Again, I'm not even sure I remember everything. But I guess the awareness that Bernie brings to it helps other people understand it, and we need to continue to develop it further. But I think it's always been the players' safety was the biggest concern. It was just a different time and a different era.
And you know what? 20 years from now, there's still going to be changes made, whether its the helmets or the shoulder pads or the equipment itself is improved and changed. So I don't think there's anybody out there that's not doing everything they can or is not concerned with the players' well-being in all sports.
Again, I just go back to, you know what? Injuries and situations are part of the game. I don't discredit any of these guys that are making these claims. Obviously, at this time, they're experiencing things differently than I am. But they're entitled to their opinion and certainly they're entitled to their health and well-being being the first and foremost concern. But I just choose not to use the situation that we all did quite well with...[this] profession...and now, I don't want it to be discredited when it provided all of us with a pretty good living.
The NHL, the AHL, and the junior leagues will all continue to do the best they can to prevent injuries as best as possible. And when someone is injured, they will do the best they can to make sure that person is properly looked after and treated and will not be put in a situation where they'll be put in further jeopardy.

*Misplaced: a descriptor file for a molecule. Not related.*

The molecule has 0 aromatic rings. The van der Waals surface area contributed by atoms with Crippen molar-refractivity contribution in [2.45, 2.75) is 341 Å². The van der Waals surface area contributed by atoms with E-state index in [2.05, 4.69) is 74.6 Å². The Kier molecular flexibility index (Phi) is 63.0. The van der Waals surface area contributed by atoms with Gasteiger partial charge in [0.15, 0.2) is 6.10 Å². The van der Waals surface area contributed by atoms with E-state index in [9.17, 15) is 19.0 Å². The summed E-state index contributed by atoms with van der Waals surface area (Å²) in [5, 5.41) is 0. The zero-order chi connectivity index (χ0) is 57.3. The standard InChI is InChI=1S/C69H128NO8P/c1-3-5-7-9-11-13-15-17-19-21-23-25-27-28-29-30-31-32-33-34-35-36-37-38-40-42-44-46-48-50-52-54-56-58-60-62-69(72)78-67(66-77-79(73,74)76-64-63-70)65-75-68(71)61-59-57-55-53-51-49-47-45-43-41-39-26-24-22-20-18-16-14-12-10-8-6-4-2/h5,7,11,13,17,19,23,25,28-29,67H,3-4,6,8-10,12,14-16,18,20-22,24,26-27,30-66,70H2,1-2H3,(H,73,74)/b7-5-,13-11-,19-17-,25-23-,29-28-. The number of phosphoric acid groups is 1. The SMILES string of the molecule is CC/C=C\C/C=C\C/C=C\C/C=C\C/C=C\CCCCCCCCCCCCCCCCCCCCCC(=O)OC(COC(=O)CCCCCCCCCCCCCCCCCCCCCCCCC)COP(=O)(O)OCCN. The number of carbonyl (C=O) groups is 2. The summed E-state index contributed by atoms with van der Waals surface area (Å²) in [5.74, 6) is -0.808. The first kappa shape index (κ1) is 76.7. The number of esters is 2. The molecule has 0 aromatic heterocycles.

I think that needs to get out there as well. Everybody is working very diligently to make sure that these situations are not as frequent and we can all learn from it.
I wish Bernie nothing but the best. He's a good man, a good guy.
JFTC: The accusation from a number of former players is that the NHL did not do their best about this issue when you were playing, perhaps sweeping things under the rug. What do you say about that?
MS: I just said what I said. I think everybody's awareness has become more and more.
You know, the skates are better. There's more protection on your skates. The shinpads are better. The hockey pants are better. The gloves are better. The elbow pads are better. The shoulder pads are better. The helmets are much improved. They didn't even used to wear helmets before. Now, they're wearing visors. They didn't wear those before either. Goalies used to play without a mask.
I mean, we're evolving into recognizing that protection is of the utmost importance. But at that time, the era that we played in, we always had the best equipment available to us.
So yeah, has it changed? Well, cars are a lot different now too.
You know what? If they didn't think they were being looked after back then, they probably should've said something then. It's always easy to look back and in hindsight.
But again, they're entitled to their opinion. Just as I'm entitled to mine.
JFTC: So in your opinion, there was no willful ignorance on the NHL's part?